Working wherever you want

The purpose of the Bill was to make it easier for employees to make arrangements to work from home or another work location (within the EU). In the initial Bill, the employer could reject an employee's request to adjust the workplace if there were compelling business or service interests. Following the SER advice on 'Hybrid working', the initiators amended the Bill. After consulting with the employee on his/her request, it was up to the employer to decide. The assessment of a request for adjustment of the workplace should be made in accordance with the standards of reasonableness and fairness. The employer would have to assess whether its interests would reasonably and fairly outweigh the employee's interests, taking into account all the circumstances of the case.

Criticism on the Bill

During the legislative process, criticism of the Bill was already voiced. For instance, there were doubts about the usefulness and necessity of the Bill. It was also questioned whether the Bill would not create too much regulatory burden for employers. The Bill fell just short; the Bill was rejected by 37 votes to 38 (Senate rejects Act Work Wherever You Want (Dutch only)).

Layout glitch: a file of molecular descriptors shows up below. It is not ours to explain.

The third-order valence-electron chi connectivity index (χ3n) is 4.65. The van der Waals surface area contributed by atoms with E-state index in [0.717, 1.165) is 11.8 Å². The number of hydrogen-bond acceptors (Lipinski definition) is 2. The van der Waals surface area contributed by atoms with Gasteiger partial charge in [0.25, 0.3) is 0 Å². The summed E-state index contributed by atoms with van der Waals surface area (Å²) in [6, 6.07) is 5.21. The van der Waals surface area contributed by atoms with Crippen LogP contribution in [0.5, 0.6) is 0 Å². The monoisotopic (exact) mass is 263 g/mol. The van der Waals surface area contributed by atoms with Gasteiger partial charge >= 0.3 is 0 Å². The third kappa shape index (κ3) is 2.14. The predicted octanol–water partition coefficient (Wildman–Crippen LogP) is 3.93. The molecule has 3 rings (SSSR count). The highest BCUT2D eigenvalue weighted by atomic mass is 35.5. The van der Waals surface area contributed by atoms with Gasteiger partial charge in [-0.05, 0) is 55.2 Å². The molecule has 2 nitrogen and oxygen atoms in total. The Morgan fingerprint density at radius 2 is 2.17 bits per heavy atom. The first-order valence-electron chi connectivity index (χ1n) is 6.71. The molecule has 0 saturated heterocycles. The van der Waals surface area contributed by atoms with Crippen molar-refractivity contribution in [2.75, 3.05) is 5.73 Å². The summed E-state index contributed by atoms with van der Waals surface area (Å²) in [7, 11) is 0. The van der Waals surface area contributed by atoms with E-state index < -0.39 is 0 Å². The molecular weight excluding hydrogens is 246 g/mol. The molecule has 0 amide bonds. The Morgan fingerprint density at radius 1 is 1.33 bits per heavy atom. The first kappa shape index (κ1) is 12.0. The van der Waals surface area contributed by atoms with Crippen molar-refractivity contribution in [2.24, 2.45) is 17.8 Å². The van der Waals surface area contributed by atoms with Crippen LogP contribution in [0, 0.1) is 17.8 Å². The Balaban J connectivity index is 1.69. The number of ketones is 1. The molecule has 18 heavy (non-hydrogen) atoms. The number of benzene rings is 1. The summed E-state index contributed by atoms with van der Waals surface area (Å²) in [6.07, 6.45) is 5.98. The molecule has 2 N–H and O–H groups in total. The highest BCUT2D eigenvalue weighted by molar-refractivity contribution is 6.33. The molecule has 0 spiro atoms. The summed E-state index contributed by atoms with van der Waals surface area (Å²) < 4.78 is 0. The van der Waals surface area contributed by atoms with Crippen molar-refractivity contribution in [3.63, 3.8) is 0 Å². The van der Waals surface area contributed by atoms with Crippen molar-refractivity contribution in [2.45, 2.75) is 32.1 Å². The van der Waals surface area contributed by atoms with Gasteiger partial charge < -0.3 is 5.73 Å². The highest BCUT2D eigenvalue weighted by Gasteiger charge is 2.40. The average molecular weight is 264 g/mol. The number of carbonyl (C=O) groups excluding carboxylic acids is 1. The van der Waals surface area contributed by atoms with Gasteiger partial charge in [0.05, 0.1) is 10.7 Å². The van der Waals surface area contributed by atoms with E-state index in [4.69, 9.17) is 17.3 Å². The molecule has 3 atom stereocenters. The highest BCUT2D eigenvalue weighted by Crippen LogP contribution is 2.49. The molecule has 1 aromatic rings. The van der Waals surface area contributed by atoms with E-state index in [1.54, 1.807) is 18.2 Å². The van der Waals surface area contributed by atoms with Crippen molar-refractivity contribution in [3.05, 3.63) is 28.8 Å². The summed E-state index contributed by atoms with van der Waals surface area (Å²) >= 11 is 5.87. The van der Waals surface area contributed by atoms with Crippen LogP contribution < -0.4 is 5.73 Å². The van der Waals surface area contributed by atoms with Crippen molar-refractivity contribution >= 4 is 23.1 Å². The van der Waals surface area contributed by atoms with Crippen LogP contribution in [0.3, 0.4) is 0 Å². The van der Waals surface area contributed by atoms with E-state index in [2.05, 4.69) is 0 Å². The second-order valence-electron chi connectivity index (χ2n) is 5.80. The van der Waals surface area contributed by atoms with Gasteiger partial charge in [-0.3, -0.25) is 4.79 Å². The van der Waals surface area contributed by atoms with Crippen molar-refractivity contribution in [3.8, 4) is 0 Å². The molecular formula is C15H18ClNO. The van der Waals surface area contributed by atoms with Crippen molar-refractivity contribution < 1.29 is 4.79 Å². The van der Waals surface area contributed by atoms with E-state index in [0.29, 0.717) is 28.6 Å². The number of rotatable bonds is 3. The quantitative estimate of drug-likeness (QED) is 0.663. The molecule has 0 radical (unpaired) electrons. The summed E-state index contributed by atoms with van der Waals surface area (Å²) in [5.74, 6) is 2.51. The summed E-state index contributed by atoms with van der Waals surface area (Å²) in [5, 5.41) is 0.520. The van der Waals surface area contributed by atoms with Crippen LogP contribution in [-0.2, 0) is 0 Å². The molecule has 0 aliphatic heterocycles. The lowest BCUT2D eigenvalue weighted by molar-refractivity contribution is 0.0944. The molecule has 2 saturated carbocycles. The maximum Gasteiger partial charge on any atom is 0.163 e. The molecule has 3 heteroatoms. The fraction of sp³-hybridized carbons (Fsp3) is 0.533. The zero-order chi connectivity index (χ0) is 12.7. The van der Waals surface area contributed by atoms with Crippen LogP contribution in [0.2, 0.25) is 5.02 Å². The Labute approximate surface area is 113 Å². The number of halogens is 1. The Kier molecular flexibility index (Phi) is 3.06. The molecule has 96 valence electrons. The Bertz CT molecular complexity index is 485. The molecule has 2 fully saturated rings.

Flexible Working Act remains in full force

Now that the Bill has been rejected, an employee's request to adjust the workplace will continue to be governed by the existing Flexible Working Act. This means – for example – that if an employee requests the employer to work from home two days a week, the employer is obliged to consider the request, but may reject the request on any ground. The employer only has a duty to consider.

For the current framework and rules on working from home, we kindly refer you to our previous posts:

Should you receive requests from employees to work from home and/or have questions about the employer's obligations with regard to the home office (thuiswerkplek), please feel free to contact us for further guidance and/or advice. We will of course be happy to assist you.